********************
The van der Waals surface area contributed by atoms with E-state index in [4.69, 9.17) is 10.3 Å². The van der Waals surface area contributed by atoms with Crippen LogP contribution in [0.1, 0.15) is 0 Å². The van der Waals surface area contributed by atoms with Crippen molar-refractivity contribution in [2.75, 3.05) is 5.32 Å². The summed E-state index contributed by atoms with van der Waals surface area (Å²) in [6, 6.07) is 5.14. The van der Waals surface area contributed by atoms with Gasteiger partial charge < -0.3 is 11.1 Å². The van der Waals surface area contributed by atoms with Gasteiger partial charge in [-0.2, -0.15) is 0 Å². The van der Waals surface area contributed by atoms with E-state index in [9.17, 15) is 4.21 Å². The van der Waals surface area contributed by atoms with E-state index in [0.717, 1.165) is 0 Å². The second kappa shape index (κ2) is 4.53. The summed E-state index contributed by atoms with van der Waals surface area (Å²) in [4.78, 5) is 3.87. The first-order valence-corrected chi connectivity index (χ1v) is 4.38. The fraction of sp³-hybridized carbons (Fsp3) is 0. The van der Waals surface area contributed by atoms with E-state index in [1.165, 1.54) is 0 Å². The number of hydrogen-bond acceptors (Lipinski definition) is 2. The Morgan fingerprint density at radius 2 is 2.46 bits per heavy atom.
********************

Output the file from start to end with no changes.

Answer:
The van der Waals surface area contributed by atoms with E-state index in [4.69, 9.17) is 10.3 Å². The van der Waals surface area contributed by atoms with Crippen LogP contribution in [0.1, 0.15) is 0 Å². The van der Waals surface area contributed by atoms with Crippen molar-refractivity contribution in [2.75, 3.05) is 5.32 Å². The summed E-state index contributed by atoms with van der Waals surface area (Å²) in [6, 6.07) is 5.14. The van der Waals surface area contributed by atoms with Gasteiger partial charge < -0.3 is 11.1 Å². The van der Waals surface area contributed by atoms with Gasteiger partial charge in [-0.2, -0.15) is 0 Å². The van der Waals surface area contributed by atoms with E-state index in [9.17, 15) is 4.21 Å². The van der Waals surface area contributed by atoms with E-state index in [0.717, 1.165) is 0 Å². The second kappa shape index (κ2) is 4.53. The summed E-state index contributed by atoms with van der Waals surface area (Å²) in [4.78, 5) is 3.87. The first-order valence-corrected chi connectivity index (χ1v) is 4.38. The fraction of sp³-hybridized carbons (Fsp3) is 0. The van der Waals surface area contributed by atoms with E-state index in [1.165, 1.54) is 0 Å². The number of hydrogen-bond acceptors (Lipinski definition) is 2. The Morgan fingerprint density at radius 2 is 2.46 bits per heavy atom.